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Conradina etonia

Conradina etonia (*)

Cladus: Eukaryota
Regnum: Plantae
Divisio: Magnoliophyta
Classis: Magnoliopsida
Ordo: Lamiales
Familia: Lamiaceae
Subfamilia: Nepetoideae
Tribus: Mentheae
Genus: Conradina
Species: Conradina etonia


Conradina etonia Kral & McCartney


* Sida; Contributions to Botany. Dallas; Fort Worth, TX 14:393. 1991
* USDA, ARS, National Genetic Resources Program. Germplasm Resources Information Network - (GRIN) [Online Database]. [1]

Conradina etonia is a rare species of shrub in the mint family known by the common name Etonia rosemary. It is endemic to Putnam County, Florida, where it is known from about 8 populations containing fewer than 1000 total individuals.[1][2] It has a specific habitat requirement and the main threat it faces is destruction and degradation of its habitat.[1] It is a federally listed endangered species of the United States.

This plant was discovered in 1990 and described to science as a new species in 1991.[3][4] In 1993 it was added to the endangered species list because it was known from only two locations and both were slated for development.[3] Much of the land was subsequently purchased by the State of Florida, and when more occurrences of the plant were found, the state purchased many of them as well; these lands are mainly located within Etoniah Creek State Forest and Dunns Creek State Park.[1] The state is still attempting to purchase any private land that contains the plant.[5]

This is an aromatic, branching shrub that reaches 1.5 meters in maximum height. The leaves have hairy, veiny, glandular blades with rolled edges. The inflorescence is a cluster of several double-lipped lavender flowers marked with darker streaks and dots.[6] They are attractive to bees and butterflies.[2]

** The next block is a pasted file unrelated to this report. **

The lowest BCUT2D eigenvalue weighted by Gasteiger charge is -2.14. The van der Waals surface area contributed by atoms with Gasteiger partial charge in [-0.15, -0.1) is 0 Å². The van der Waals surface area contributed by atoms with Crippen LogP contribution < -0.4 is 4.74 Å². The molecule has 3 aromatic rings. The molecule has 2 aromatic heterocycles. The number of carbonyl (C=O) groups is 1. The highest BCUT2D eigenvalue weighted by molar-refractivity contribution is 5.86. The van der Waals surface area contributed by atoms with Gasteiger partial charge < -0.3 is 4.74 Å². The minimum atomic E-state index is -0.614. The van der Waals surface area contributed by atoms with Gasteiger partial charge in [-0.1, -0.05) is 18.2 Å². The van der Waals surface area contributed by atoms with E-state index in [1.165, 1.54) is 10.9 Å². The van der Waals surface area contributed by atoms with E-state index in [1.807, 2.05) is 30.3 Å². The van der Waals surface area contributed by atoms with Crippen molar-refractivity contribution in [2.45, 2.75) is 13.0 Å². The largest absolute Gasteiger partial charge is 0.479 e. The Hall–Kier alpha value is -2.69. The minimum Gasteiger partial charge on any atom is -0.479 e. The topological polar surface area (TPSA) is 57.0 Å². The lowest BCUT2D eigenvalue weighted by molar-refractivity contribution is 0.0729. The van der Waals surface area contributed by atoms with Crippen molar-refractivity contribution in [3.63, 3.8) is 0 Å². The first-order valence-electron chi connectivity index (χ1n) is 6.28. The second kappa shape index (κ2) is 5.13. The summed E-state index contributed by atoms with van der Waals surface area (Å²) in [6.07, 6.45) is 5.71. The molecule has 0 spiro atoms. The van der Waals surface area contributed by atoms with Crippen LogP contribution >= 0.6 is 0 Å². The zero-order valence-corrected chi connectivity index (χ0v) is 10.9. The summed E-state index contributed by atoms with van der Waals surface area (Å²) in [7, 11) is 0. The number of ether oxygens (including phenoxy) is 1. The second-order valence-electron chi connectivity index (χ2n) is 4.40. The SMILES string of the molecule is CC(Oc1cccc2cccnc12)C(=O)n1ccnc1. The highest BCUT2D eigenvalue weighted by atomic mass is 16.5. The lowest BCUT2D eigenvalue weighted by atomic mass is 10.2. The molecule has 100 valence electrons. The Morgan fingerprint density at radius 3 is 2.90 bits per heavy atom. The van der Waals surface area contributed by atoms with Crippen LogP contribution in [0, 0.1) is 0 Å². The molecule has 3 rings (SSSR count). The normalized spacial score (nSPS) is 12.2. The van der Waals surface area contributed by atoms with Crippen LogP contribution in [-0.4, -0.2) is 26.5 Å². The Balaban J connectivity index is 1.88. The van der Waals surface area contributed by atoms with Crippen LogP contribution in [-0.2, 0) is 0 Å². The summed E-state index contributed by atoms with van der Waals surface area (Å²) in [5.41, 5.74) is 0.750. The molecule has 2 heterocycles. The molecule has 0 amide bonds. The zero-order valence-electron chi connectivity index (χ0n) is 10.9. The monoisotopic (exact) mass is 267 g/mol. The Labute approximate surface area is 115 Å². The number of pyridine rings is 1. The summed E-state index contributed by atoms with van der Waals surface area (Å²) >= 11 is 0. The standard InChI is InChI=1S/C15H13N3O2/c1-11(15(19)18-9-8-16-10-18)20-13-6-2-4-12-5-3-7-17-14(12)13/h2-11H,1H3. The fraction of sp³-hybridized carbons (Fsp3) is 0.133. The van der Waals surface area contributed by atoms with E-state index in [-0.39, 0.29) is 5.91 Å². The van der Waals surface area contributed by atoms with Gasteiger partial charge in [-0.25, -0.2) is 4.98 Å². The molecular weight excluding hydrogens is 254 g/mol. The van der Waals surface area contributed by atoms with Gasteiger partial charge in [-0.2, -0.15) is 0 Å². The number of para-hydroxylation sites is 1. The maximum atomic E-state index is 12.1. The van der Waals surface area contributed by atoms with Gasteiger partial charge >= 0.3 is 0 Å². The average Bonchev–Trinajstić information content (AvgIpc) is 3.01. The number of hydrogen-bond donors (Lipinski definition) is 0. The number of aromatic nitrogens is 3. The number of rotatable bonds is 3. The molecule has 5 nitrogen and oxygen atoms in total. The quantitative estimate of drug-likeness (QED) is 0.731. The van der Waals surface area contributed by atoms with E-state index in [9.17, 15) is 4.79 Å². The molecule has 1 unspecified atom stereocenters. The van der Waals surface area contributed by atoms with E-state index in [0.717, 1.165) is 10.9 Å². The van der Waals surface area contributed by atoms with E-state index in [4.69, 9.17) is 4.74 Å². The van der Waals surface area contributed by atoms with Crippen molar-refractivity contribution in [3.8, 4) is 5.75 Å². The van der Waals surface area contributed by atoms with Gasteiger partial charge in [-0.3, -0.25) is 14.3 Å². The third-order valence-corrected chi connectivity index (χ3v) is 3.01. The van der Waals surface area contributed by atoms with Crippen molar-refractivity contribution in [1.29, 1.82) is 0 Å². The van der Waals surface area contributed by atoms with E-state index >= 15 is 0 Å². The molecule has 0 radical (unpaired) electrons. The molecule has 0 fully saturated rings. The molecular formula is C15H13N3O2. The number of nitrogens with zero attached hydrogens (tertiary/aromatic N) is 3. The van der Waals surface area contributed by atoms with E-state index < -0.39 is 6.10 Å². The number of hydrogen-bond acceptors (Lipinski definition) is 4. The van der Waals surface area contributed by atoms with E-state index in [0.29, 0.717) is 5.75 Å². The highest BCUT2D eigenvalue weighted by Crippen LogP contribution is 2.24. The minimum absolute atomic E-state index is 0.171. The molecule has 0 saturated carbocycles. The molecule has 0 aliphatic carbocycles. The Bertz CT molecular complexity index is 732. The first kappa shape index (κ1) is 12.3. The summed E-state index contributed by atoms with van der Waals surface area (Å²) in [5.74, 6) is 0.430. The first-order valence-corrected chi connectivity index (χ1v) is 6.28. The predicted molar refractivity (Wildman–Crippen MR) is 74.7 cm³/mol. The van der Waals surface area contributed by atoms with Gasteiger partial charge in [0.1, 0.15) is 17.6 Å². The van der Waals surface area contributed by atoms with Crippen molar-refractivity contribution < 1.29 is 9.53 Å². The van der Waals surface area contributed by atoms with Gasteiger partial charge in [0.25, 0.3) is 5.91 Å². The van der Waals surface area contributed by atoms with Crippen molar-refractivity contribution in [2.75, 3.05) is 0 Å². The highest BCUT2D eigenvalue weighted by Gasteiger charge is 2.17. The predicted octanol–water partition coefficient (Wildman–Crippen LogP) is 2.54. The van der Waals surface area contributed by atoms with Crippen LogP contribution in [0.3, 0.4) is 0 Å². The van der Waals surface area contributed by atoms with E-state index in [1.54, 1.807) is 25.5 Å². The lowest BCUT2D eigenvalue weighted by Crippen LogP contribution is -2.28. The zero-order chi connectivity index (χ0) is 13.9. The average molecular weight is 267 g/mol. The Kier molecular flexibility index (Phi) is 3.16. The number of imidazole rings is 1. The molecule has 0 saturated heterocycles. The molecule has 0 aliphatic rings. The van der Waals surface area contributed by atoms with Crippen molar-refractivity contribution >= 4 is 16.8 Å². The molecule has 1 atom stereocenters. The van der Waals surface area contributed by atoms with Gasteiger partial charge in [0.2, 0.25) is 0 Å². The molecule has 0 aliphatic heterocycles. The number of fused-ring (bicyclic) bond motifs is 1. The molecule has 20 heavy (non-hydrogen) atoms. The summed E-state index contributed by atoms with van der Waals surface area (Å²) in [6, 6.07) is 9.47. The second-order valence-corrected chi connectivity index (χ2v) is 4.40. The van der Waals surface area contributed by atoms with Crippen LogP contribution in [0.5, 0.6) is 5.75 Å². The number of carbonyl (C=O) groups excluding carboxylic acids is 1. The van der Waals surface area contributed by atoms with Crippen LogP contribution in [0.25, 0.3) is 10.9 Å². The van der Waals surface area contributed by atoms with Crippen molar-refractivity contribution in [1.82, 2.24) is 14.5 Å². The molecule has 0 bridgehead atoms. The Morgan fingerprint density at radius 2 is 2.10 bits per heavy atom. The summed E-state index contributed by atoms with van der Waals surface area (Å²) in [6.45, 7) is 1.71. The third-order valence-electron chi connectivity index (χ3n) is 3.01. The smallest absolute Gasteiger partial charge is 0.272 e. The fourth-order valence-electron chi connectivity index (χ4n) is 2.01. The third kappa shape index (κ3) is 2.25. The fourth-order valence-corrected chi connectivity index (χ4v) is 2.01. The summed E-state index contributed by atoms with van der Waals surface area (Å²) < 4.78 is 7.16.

This plant is a member of the Florida scrub ecosystem. It is found alongside sand pines (Pinus clausa), scrub palmetto (Sabal etonia), oaks (Quercus spp.), and wild blueberries (Vaccinium spp.).[1] It is part of the vegetation that is home to the federally threatened Florida Scrub Jay (Aphelocoma coeleruscens).[3]

As do many other Florida scrub plant species, this shrub suffers from lack of the habitat's natural fire regime. It does not tolerate shade and requires open areas to thrive. When fires are prevented in the habitat, it eventually becomes overgrown with brush and tall, woody vegetation that shades out the smaller plants. The plant has been shown to benefit from thinning of the forest as sand pines are harvested. Controlled burns may become part of the recovery and management plans if research indicates them.[1]

The majority of populations occur on protected land today. The Fish and Wildlife Service has recommended the species be downlisted to threatened status.


1. ^ a b c d e USFWS. Conradina etonia Five-year Review. June 2007.
2. ^ a b Conradina etonia. Center for Plant Conservation.
3. ^ a b c USFWS. Endangered or threatened status for five Florida plants. Federal Register July 12, 1993.
4. ^ Kral, R. and R. B. McCartney. (1991). A new species of Conradina (Lamiaceae) from northeastern peninsular Florida. Sida 14:391-398.
5. ^ USFWS. Conradina etonia Species Account. North Florida Ecological Services Office.
6. ^ Conradina etonia. The Nature Conservancy.

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Source: Wikipedia, Wikispecies: All text is available under the terms of the GNU Free Documentation License